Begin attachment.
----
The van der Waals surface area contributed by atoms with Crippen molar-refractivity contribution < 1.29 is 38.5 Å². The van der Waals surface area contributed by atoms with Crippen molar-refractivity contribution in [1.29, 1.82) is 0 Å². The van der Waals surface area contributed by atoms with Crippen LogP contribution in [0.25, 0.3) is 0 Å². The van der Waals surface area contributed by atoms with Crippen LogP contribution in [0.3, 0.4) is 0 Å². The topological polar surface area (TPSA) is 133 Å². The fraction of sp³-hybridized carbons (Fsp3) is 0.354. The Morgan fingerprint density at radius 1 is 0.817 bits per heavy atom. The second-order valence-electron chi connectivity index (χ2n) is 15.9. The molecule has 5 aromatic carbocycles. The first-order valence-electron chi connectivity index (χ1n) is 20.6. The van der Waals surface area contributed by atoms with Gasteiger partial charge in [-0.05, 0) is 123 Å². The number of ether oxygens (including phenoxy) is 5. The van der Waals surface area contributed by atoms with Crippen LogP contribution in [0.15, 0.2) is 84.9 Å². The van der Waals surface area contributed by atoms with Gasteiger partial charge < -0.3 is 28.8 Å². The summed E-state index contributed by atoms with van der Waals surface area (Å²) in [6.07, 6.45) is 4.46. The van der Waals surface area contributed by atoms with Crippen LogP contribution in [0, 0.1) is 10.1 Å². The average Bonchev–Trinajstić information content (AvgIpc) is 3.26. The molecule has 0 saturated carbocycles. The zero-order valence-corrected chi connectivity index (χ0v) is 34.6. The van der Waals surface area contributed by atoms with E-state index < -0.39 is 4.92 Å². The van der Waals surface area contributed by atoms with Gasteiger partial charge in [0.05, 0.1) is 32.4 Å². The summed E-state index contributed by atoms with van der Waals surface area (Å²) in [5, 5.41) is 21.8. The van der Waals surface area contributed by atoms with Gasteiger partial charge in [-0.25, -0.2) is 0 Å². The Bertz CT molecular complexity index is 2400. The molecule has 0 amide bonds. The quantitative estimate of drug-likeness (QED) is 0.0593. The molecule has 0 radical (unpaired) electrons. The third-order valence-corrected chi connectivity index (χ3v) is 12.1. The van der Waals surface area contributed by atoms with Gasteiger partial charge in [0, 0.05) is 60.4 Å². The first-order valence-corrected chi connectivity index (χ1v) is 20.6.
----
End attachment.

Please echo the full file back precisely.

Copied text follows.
The van der Waals surface area contributed by atoms with Crippen molar-refractivity contribution < 1.29 is 38.5 Å². The van der Waals surface area contributed by atoms with Crippen molar-refractivity contribution in [1.29, 1.82) is 0 Å². The van der Waals surface area contributed by atoms with Crippen LogP contribution in [0.25, 0.3) is 0 Å². The van der Waals surface area contributed by atoms with Crippen LogP contribution in [0.3, 0.4) is 0 Å². The topological polar surface area (TPSA) is 133 Å². The fraction of sp³-hybridized carbons (Fsp3) is 0.354. The Morgan fingerprint density at radius 1 is 0.817 bits per heavy atom. The second-order valence-electron chi connectivity index (χ2n) is 15.9. The molecule has 5 aromatic carbocycles. The first-order valence-electron chi connectivity index (χ1n) is 20.6. The van der Waals surface area contributed by atoms with Gasteiger partial charge in [-0.05, 0) is 123 Å². The number of ether oxygens (including phenoxy) is 5. The van der Waals surface area contributed by atoms with Crippen LogP contribution in [0.15, 0.2) is 84.9 Å². The van der Waals surface area contributed by atoms with Gasteiger partial charge < -0.3 is 28.8 Å². The summed E-state index contributed by atoms with van der Waals surface area (Å²) in [6.07, 6.45) is 4.46. The van der Waals surface area contributed by atoms with Crippen LogP contribution in [0, 0.1) is 10.1 Å². The average Bonchev–Trinajstić information content (AvgIpc) is 3.26. The molecule has 0 saturated carbocycles. The zero-order valence-corrected chi connectivity index (χ0v) is 34.6. The van der Waals surface area contributed by atoms with E-state index < -0.39 is 4.92 Å². The van der Waals surface area contributed by atoms with Gasteiger partial charge in [0.05, 0.1) is 32.4 Å². The summed E-state index contributed by atoms with van der Waals surface area (Å²) in [5, 5.41) is 21.8. The van der Waals surface area contributed by atoms with Gasteiger partial charge in [-0.25, -0.2) is 0 Å². The Bertz CT molecular complexity index is 2400. The molecule has 0 amide bonds. The quantitative estimate of drug-likeness (QED) is 0.0593. The molecule has 0 radical (unpaired) electrons. The third-order valence-corrected chi connectivity index (χ3v) is 12.1. The van der Waals surface area contributed by atoms with Gasteiger partial charge in [0, 0.05) is 60.4 Å². The first-order valence-corrected chi connectivity index (χ1v) is 20.6.